>  > If people are willing to make this non-optional then we could attach
>>  the condition to rdfs:range, it is true. I guess this would be OK,
>>  since then one could assert range information about a sub/super class
>>  of the datatype class, and that would not invoke the datyping
>>  conditions on literals. OK, yes, that would be an option. Good point,
>>  I hadnt thought of that.
>Thanks. Sorry for taking so many words to make it clear. I guess
>I need to go take a remedial writing class (or a math class ;-)
>>  We should still have something like rdfs:dlex around, though, in
>>  order to record value-lexical links when datatype information isn't
>>  available for some reason.
>Seems that the good old meaningless rdf:value would work.

Yes, it would. But I thought that we had agreed to not put any extra 
meaning onto rdf:value.

>datatype interpretation is provided by the fact that the range
>is an rdfs:Datatype.
>Thus, given
>    ddd rdf:type rdfs:Datatype .
>    ppp rdfs:range ddd .
>all the following are "equivalent" insofar as datatyping
>interpretation (extra-RDF ;-) is concerned:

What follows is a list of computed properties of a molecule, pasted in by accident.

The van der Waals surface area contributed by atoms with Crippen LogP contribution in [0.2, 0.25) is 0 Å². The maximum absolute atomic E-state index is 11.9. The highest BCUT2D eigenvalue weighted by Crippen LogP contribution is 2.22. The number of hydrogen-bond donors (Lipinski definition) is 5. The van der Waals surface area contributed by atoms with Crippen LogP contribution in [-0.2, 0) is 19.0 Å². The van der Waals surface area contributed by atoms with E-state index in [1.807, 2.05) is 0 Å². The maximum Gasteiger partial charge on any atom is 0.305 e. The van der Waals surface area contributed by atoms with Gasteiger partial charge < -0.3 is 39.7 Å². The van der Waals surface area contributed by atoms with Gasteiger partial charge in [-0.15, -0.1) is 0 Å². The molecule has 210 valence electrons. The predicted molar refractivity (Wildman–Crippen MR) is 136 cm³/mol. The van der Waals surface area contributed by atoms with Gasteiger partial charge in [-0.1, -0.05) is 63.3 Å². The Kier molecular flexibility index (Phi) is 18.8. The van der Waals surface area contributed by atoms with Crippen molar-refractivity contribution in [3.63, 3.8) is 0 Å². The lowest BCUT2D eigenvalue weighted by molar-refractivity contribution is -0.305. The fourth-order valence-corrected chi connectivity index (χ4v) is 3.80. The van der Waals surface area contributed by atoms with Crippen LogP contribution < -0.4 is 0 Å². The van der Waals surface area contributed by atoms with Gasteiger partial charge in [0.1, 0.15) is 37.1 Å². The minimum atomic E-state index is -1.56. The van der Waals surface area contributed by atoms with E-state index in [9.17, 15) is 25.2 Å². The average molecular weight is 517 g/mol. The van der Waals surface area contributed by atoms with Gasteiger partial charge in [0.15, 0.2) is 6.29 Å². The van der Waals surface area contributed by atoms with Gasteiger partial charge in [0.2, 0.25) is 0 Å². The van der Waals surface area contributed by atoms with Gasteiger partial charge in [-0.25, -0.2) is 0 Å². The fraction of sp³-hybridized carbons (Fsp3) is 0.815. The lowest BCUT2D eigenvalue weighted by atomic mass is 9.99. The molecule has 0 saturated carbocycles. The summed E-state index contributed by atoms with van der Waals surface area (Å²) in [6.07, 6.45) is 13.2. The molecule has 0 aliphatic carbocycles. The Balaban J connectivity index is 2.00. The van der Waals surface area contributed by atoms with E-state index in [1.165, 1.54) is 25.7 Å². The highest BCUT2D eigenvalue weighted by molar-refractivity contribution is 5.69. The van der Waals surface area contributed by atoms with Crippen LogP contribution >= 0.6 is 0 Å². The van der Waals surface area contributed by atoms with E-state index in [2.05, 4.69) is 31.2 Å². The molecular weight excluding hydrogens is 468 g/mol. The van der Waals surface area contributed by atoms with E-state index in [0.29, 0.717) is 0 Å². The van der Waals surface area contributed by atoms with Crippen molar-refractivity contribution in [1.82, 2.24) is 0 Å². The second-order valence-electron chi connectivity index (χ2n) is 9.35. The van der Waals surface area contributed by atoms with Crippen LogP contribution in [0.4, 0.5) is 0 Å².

>    xxx ppp "zzz" .
>    yyy ppp _:1 .
>    _:1 rdf:value "zzz" .
>    zzz ppp _:2 .
>    _:2 ddd "zzz" .
>(ooooh... deja vu ;-)


>>>  And that the statement
>>>     xxx ppp "34" .
>>>  in isolation of any datatyping knowledge has no datatyping
>>>  interpretation.
>>  Well, it has to have SOME interpretation, since it is legal RDF. So
>>  we should have it be satisfied by any interpretation, ie an
>>  undatatyped literal can mean anything at all, like a bnode.
>The RDF MT interpretation is that it is a literal. It has no
>datatyping-specific interpretation either in the MT or based
>on the set rules for application (extra-RDF) interpretation
>of datatyping based on the datatyping idioms and the
>rdfs:Datatype class.
>>>  It might get some later, but that's the risk
>  >> of the inline, implicit idiom.
>>>  But, insofar as the graph syntax and MT is concerned:
>>>     The literal "34" in all cases above, in the graph itself,
>>>     denotes the literal "34". It *never* denotes 34, ever.
>>  NO no no. You just contradicted yourself. Stop while you were ahead.
>No no no, I didn't ;-)  I'm not talking about it denoting 34
>in the MT.
>To an extra-RDF application that *knows* what xsd:integer is,
>the pairing ("34",xsd:integer) *means* 34, but that meaning
>can *not* be captured in the RDF graph or MT, not until all
>and every bit of relevant knowledge about xsd:integer is
>expressed in RDF, which it likely never will be.
>>>     The URI xsd:integer denotes the RDF datatype class,